While a cure for cancer is still in the works, there are preventative measures people can take to reduce their risk. And people who have suffered or currently suffer from cancer can reduce their risk of mortality.

Sound like magic? Believe it or not, it’s endurance cycling that can help reduce the risk for cancer and/or the risk for cancer mortality.

In fact, you can reduce the risk of cancer-related mortality by up to 20% for every 1 hour you cycle per day. And when you increase your cycle-time to 100 minutes or more, you can reduce your risk by up to 40%.

Even more surprisingly, studies show that cyclists who bike at moderate-intensity for up to 1 hour per day can reduce the risk of colon cancer by 20%, or 45% for 1.5 hours of cycling. These studies suggest that percentage may grow even higher with 2 hours or more of cycling per day.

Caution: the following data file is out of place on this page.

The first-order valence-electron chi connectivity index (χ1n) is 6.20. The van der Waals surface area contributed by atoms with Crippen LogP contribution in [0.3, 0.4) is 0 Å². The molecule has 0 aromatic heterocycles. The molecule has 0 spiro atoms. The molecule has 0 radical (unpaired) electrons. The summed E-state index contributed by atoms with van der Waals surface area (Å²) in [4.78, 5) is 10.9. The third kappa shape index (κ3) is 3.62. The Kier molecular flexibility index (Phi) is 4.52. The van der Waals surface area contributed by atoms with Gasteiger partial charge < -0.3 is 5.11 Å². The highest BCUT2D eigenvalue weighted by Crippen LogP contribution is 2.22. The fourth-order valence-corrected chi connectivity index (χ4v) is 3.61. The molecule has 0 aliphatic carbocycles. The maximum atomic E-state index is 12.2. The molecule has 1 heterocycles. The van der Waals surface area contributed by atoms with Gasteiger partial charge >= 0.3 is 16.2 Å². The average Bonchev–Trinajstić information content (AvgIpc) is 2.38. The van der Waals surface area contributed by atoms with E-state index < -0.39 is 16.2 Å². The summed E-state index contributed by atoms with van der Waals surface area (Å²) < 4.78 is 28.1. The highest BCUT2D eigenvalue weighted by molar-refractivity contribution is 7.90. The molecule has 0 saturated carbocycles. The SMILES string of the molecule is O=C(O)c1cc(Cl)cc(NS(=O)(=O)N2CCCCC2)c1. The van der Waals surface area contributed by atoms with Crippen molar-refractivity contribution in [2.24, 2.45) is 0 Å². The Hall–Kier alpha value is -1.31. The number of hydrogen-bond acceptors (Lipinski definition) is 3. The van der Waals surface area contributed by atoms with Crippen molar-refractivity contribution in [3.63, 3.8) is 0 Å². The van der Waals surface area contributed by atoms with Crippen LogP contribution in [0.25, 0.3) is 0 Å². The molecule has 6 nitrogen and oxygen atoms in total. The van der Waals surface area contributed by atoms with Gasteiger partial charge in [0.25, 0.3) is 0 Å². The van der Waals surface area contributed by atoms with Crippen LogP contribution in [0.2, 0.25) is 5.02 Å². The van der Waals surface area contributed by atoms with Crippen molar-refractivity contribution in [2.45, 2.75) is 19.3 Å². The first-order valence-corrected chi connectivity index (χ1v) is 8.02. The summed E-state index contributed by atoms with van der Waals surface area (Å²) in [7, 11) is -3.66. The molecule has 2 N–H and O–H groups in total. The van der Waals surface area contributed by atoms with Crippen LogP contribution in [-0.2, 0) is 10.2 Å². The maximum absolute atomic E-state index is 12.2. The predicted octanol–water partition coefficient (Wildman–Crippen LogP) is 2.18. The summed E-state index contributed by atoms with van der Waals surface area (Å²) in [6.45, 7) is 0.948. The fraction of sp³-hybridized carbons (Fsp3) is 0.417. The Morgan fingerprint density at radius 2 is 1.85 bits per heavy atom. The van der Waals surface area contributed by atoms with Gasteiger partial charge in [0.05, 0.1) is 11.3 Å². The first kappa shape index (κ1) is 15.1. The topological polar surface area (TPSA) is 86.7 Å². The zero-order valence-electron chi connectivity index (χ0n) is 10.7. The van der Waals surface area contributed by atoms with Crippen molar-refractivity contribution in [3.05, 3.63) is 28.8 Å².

4. Cycling Benefits Cognitive Functioning

As you age, your brain starts to get smaller. This reduction in volume is responsible for age-related problems like poor memory, worsened muscle function, and difficulty paying attention.

If you’re a cyclist, though, you may experience the mental benefits of cycling, which include improved cognitive function as you age.

In a study of 100 older adults aged 50 to 83, 30-minutes of cycling performed at least 3 times per week helped participants improve their score on mental tests. Specifically, these tasks were the Stroop Task and the Letter Updating Task.

The Stroop Task tests how well an individual’s executive function is working. Executive function controls things like inhibition of inappropriate behavior, decision making, and attention. The part of the brain that controls executive function is also one of the first areas to show signs of aging.